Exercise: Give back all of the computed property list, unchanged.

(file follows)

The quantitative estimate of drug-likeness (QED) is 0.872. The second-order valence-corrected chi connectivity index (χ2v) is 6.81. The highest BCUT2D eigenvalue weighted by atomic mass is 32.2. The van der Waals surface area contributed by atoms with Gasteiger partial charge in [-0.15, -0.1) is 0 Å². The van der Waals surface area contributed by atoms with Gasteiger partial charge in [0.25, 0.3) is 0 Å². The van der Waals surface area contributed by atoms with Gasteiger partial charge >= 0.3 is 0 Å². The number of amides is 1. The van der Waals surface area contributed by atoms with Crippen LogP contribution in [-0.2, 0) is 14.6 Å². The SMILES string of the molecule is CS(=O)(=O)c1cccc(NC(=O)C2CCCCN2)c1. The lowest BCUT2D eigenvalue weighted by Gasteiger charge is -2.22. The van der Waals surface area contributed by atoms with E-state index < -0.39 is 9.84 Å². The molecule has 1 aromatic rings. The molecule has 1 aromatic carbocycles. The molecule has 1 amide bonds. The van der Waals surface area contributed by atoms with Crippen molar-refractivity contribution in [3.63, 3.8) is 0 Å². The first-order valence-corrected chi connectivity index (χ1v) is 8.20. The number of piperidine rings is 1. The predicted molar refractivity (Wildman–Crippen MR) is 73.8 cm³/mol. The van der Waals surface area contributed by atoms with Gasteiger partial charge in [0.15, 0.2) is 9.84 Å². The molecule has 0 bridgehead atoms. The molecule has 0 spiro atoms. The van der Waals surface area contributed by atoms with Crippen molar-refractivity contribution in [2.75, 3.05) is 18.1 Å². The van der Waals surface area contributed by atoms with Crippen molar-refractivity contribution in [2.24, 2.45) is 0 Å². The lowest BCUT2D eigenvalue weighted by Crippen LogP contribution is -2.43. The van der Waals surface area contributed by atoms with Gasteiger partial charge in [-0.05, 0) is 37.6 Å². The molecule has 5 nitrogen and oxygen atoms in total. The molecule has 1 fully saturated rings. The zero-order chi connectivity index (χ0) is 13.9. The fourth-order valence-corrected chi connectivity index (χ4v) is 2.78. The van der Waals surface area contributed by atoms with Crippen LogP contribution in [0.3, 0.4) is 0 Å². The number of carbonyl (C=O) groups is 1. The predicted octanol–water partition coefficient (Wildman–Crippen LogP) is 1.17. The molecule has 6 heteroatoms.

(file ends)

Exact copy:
The quantitative estimate of drug-likeness (QED) is 0.872. The second-order valence-corrected chi connectivity index (χ2v) is 6.81. The highest BCUT2D eigenvalue weighted by atomic mass is 32.2. The van der Waals surface area contributed by atoms with Gasteiger partial charge in [-0.15, -0.1) is 0 Å². The van der Waals surface area contributed by atoms with Gasteiger partial charge in [0.25, 0.3) is 0 Å². The van der Waals surface area contributed by atoms with Gasteiger partial charge >= 0.3 is 0 Å². The number of amides is 1. The van der Waals surface area contributed by atoms with Crippen LogP contribution in [-0.2, 0) is 14.6 Å². The SMILES string of the molecule is CS(=O)(=O)c1cccc(NC(=O)C2CCCCN2)c1. The lowest BCUT2D eigenvalue weighted by Gasteiger charge is -2.22. The van der Waals surface area contributed by atoms with E-state index < -0.39 is 9.84 Å². The molecule has 1 aromatic rings. The molecule has 1 aromatic carbocycles. The molecule has 1 amide bonds. The van der Waals surface area contributed by atoms with Crippen molar-refractivity contribution in [3.63, 3.8) is 0 Å². The first-order valence-corrected chi connectivity index (χ1v) is 8.20. The number of piperidine rings is 1. The predicted molar refractivity (Wildman–Crippen MR) is 73.8 cm³/mol. The van der Waals surface area contributed by atoms with Gasteiger partial charge in [0.15, 0.2) is 9.84 Å². The molecule has 0 bridgehead atoms. The molecule has 0 spiro atoms. The van der Waals surface area contributed by atoms with Crippen molar-refractivity contribution in [2.75, 3.05) is 18.1 Å². The van der Waals surface area contributed by atoms with Crippen molar-refractivity contribution in [2.24, 2.45) is 0 Å². The lowest BCUT2D eigenvalue weighted by Crippen LogP contribution is -2.43. The van der Waals surface area contributed by atoms with Gasteiger partial charge in [-0.05, 0) is 37.6 Å². The molecule has 5 nitrogen and oxygen atoms in total. The molecule has 1 fully saturated rings. The zero-order chi connectivity index (χ0) is 13.9. The fourth-order valence-corrected chi connectivity index (χ4v) is 2.78. The van der Waals surface area contributed by atoms with Crippen LogP contribution in [0.3, 0.4) is 0 Å². The number of carbonyl (C=O) groups is 1. The predicted octanol–water partition coefficient (Wildman–Crippen LogP) is 1.17. The molecule has 6 heteroatoms.